Mouse Neurons

Relating Obesity to Brain Health

Is obesity a neurologic or a metabolic disease? Truthfully it’s a condition that defies tidy definitions, perhaps because it comes in many different forms. But in the past few weeks, we’ve been treated to a stream of new studies that relate obesity to brain health.

A new study in Molecular Psychiatry found a significant risk for earlier onset of Alzheimer’s disease in people with obesity at midlife. They also found risk for a greater burden from Alzheimer’s. It goes without saying that an increased risk is a clue for further research, not proof of cause and effect. But this research, along with prior observations that midlife obesity is a risk factor for Alzheimer’s, suggests that it’s worth investigating whether a healthy BMI can delay the onset of the dementia.

In another new study this week, investigators led by Tobias Niedermaier found a 50% increase in the risk of a common brain tumor (meningioma) for people with obesity. In the same study, they found an association between physical activity and a reduced risk for that same kind of brain tumor, though the evidence for this relationship was more limited.

Finally, new animal research from Vanderbilt University this week provides deeper insight into the mechanism by which a high fat diet can disrupt brain signals that normally regulate appetite. They found a group of proteins that help determine how rewarding high fat foods are. Study author Aurelio Galli explained:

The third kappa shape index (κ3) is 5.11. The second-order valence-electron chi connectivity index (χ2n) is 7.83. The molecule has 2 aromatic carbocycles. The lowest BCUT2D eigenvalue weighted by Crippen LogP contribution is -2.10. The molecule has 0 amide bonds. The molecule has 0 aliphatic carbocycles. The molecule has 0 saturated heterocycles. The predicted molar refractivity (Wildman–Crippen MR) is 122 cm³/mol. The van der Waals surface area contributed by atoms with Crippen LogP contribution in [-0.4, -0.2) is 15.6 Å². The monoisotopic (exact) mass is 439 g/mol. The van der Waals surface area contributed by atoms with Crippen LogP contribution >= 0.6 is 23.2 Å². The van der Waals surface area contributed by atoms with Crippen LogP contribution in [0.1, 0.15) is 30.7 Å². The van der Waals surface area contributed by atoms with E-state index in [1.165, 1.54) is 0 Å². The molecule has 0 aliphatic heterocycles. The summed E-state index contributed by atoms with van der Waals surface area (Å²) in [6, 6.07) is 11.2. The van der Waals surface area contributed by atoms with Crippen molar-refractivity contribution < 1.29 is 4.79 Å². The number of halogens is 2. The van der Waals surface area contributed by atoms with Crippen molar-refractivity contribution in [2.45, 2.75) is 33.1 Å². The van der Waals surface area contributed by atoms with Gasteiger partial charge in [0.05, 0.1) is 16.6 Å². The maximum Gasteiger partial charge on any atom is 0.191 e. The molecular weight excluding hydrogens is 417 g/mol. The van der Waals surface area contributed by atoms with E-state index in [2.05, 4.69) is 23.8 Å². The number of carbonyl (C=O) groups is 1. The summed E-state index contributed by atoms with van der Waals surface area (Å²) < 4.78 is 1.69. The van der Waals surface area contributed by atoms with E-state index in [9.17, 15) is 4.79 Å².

Our findings reveal a system that is designed to control eating of rewarding foods that are high in fat and possibly sugar. This system can be hijacked by the very foods that it is designed to control. Eating a high-fat or high-carbohydrate diet feels rewarding, but also appears to cause changes in the brain areas that are involved in controlling eating, by causing for example insulin resistance. Our study shows that when specific signaling in these areas of the brain is disrupted, it leads to a vicious cycle of increasing, escalating high-fat diet intake that likely further cements changes in these brain areas.

These new findings are but a small sampling of an ongoing flood of information that is building the evidence base for the effects of obesity on brain health. Considering this evidence makes the archaic view of obesity as a purely behavioral problem virtually impossible to defend.

But the real value is the clues that are accumulating for research into more effective treatment strategies.

Click here and here for more on the link between midlife obesity and Alzheimer’s. Click here and here for more on the link between brain tumors and obesity. Click here and here for more on the effect of high fat diets on brain signaling.

Mouse Neurons, photograph by S. Jeong, NICHD NIH / flickr

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September 24, 2015